The Federal Reserve appears eager to begin “tapering,” that is, reducing the monthly bond purchases it is making to support the economic expansion. Based on FOMC projections and Chairman Ben Bernanke’s comments, the Federal Reserve expects to start tapering later this year and to end asset purchases by the middle of 2014. Though the economy is improving, this discussion is premature. The Fed should signal that it is not about to tighten money—and won’t until total dollar spending has moved closer to its pre-crisis trend.
The impulse to taper is based partly on the surprising resiliency of the U.S. economy. It has fared much better than many observers expected in 2013 given the rise in taxes and the fall in federal spending. Consequently, Fed officials believe they will soon be able to scale back the bond purchases. The temptation to taper, however, is also based on the widespread but incorrect perception that the Fed has been running an extremely loose monetary policy. That perception is based on the facts that since the economic crisis hit in 2008, interest rates have been low and the Fed balance sheet has been expanding rapidly.
Yet neither fact indicates loose money. As Milton Friedman explained, low interest rates can be a sign that money is tight—that it is throttling the economy—rather than loose. And it is a mistake to judge policy by looking at the money supply without also looking at the demand for money balances. Since the crisis began people have put a premium on the safety of cash and near-equivalents. Although the Fed has expanded its balance sheet, it has not fully accommodated this demand for money. Hence total dollar spending remains depressed.
A better indicator, then, of whether monetary policy is loose or tight is what’s happening to nominal spending: the total amount of dollar spending in the economy. When the growth of that figure accelerates, monetary policy is getting looser; when growth decelerates, it’s getting tighter. When growth holds steady, which is what the Fed should aim for, monetary policy is in neutral.
For several decades leading up to the crash, nominal spending and the total dollar income earned from it grew at roughly 5 percent a year. This steady growth got baked into households and firms’ economic plans. Many households, for example, took out long-term mortgages with the expectation that dollar incomes would, on average, keep expanding at the accustomed rate. The financial crisis, coupled with ill-advised tightening moves by the Fed in 2008, instead caused nominal income and nominal spending to plummet at the fastest rate since the Great Depression. The result was turmoil in credit and labor markets. Debt burdens, for example, suddenly became much heavier than people had expected.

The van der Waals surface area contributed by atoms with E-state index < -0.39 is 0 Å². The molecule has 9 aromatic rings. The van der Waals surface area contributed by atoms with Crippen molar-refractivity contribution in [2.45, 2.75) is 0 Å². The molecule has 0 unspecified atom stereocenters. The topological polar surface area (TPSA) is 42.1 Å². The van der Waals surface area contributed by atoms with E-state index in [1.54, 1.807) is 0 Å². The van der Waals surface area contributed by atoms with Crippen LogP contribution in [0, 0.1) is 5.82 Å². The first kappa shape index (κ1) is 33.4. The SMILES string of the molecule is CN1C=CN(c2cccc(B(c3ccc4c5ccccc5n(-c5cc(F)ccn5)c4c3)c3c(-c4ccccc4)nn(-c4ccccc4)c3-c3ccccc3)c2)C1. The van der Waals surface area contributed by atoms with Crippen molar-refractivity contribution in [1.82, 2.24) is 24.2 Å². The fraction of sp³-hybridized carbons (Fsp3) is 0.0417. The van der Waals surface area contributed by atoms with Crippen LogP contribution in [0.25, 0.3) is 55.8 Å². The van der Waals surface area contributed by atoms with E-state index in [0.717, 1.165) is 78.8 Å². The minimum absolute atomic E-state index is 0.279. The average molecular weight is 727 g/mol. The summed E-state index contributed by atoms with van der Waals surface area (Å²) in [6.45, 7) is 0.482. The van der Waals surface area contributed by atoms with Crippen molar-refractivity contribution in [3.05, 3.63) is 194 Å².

The Fed’s rounds of quantitative expansion arrested the decline in nominal spending and is the reason the U.S. economy has been so resilient in 2013. But the economy is still growing at a slower rate than it was before the crisis. Nominal spending has averaged just under 4 percent growth since the end of the recession in 2009 and none of the lost ground from the crisis period has been made up. Based on pre-crisis trends, the level of nominal spending and total dollar income is about 10 percent below where it should be. Relative to the dollar size of the economy people expected, then, the Fed has been giving us tight money, not loose. Tapering now would make tight money tighter. That is why markets have reacted so negatively to news that the Fed is moving in that direction.
A better policy would be for the Fed to announce that it is explicitly seeking to stabilize the long-run path of nominal spending. It should aim for growth of 5 percent a year, explain that if it undershoots that pace one year it will overshoot it the next to stay on track. For the next few years, that means it ought to overshoot.
How much the Fed buys (or sells) each month should be based on those targets. The more credible the targets are, the less the Fed will have to do. Higher expected nominal income growth in the next few years should translate into a lower demand to hold cash today, and as money circulates at a faster pace the Fed will need to make fewer purchases to keep on its chosen track. The best way to taper, in other words, is not to set a date for tapering or even to hint at one. It’s to subordinate the Fed’s purchasing decisions to a target path for nominal spending.
But if the Fed does not accept the case for targeting nominal spending, there is also a simpler argument against tighter money. The Fed is bound by law to keep both inflation and unemployment low. Since the end of the recession, inflation has on average been below its target inflation rate of 2 percent a year. The best estimate of inflation expectations we have, that calculated by the Cleveland Fed, has it running at a mere 1.4 percent per year over the next decade. Unemployment, meanwhile, has been above the Fed’s target rate of 6.5 percent. With both indicators suggesting that the Fed should be looser, it would be madness to tighten.